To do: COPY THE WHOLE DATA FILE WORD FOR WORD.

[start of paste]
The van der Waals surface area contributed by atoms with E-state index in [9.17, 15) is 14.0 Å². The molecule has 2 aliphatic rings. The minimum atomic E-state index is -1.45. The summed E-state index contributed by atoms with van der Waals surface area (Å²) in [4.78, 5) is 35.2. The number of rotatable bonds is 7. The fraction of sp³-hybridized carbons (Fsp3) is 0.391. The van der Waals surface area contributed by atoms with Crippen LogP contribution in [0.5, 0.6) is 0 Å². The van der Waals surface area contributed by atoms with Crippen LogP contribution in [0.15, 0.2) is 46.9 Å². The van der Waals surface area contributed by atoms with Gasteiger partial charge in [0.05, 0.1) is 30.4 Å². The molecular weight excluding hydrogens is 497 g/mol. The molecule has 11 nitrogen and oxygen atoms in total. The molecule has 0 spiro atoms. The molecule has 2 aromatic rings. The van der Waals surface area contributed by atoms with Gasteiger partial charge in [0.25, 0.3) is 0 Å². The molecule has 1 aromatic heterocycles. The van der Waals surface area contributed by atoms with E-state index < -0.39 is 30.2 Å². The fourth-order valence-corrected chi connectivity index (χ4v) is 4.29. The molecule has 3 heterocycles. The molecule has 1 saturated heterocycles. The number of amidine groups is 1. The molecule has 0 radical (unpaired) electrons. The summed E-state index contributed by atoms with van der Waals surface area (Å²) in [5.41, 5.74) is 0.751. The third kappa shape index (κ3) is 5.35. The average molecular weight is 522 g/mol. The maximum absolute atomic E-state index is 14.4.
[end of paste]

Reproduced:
The van der Waals surface area contributed by atoms with E-state index in [9.17, 15) is 14.0 Å². The molecule has 2 aliphatic rings. The minimum atomic E-state index is -1.45. The summed E-state index contributed by atoms with van der Waals surface area (Å²) in [4.78, 5) is 35.2. The number of rotatable bonds is 7. The fraction of sp³-hybridized carbons (Fsp3) is 0.391. The van der Waals surface area contributed by atoms with Crippen LogP contribution in [0.5, 0.6) is 0 Å². The van der Waals surface area contributed by atoms with Crippen LogP contribution in [0.15, 0.2) is 46.9 Å². The van der Waals surface area contributed by atoms with Gasteiger partial charge in [0.05, 0.1) is 30.4 Å². The molecular weight excluding hydrogens is 497 g/mol. The molecule has 11 nitrogen and oxygen atoms in total. The molecule has 0 spiro atoms. The molecule has 2 aromatic rings. The van der Waals surface area contributed by atoms with Gasteiger partial charge in [0.25, 0.3) is 0 Å². The molecule has 1 aromatic heterocycles. The van der Waals surface area contributed by atoms with E-state index < -0.39 is 30.2 Å². The fourth-order valence-corrected chi connectivity index (χ4v) is 4.29. The molecule has 3 heterocycles. The molecule has 1 saturated heterocycles. The number of amidine groups is 1. The molecule has 0 radical (unpaired) electrons. The summed E-state index contributed by atoms with van der Waals surface area (Å²) in [5.41, 5.74) is 0.751. The third kappa shape index (κ3) is 5.35. The average molecular weight is 522 g/mol. The maximum absolute atomic E-state index is 14.4.